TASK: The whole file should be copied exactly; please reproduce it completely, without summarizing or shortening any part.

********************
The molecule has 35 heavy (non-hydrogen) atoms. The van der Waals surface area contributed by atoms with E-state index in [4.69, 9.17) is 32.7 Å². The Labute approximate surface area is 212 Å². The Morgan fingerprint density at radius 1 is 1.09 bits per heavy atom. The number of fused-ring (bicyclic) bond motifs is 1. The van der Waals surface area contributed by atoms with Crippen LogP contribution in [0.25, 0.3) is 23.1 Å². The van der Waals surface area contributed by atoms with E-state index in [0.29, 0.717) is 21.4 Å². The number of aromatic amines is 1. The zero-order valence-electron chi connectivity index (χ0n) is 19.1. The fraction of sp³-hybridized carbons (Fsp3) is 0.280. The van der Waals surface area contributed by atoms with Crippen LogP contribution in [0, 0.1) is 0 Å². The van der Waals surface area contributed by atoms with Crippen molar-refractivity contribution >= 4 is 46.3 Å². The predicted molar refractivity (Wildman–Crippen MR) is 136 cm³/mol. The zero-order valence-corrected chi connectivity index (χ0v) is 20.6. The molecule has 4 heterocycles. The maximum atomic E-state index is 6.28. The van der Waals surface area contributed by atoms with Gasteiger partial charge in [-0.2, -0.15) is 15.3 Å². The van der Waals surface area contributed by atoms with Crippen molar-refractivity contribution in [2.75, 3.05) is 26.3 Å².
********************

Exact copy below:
The molecule has 35 heavy (non-hydrogen) atoms. The van der Waals surface area contributed by atoms with E-state index in [4.69, 9.17) is 32.7 Å². The Labute approximate surface area is 212 Å². The Morgan fingerprint density at radius 1 is 1.09 bits per heavy atom. The number of fused-ring (bicyclic) bond motifs is 1. The van der Waals surface area contributed by atoms with Crippen LogP contribution in [0.25, 0.3) is 23.1 Å². The van der Waals surface area contributed by atoms with E-state index in [0.29, 0.717) is 21.4 Å². The number of aromatic amines is 1. The zero-order valence-electron chi connectivity index (χ0n) is 19.1. The fraction of sp³-hybridized carbons (Fsp3) is 0.280. The van der Waals surface area contributed by atoms with Crippen LogP contribution in [0, 0.1) is 0 Å². The van der Waals surface area contributed by atoms with Crippen molar-refractivity contribution >= 4 is 46.3 Å². The predicted molar refractivity (Wildman–Crippen MR) is 136 cm³/mol. The zero-order valence-corrected chi connectivity index (χ0v) is 20.6. The molecule has 4 heterocycles. The maximum atomic E-state index is 6.28. The van der Waals surface area contributed by atoms with Gasteiger partial charge in [-0.2, -0.15) is 15.3 Å². The van der Waals surface area contributed by atoms with Crippen molar-refractivity contribution in [2.75, 3.05) is 26.3 Å².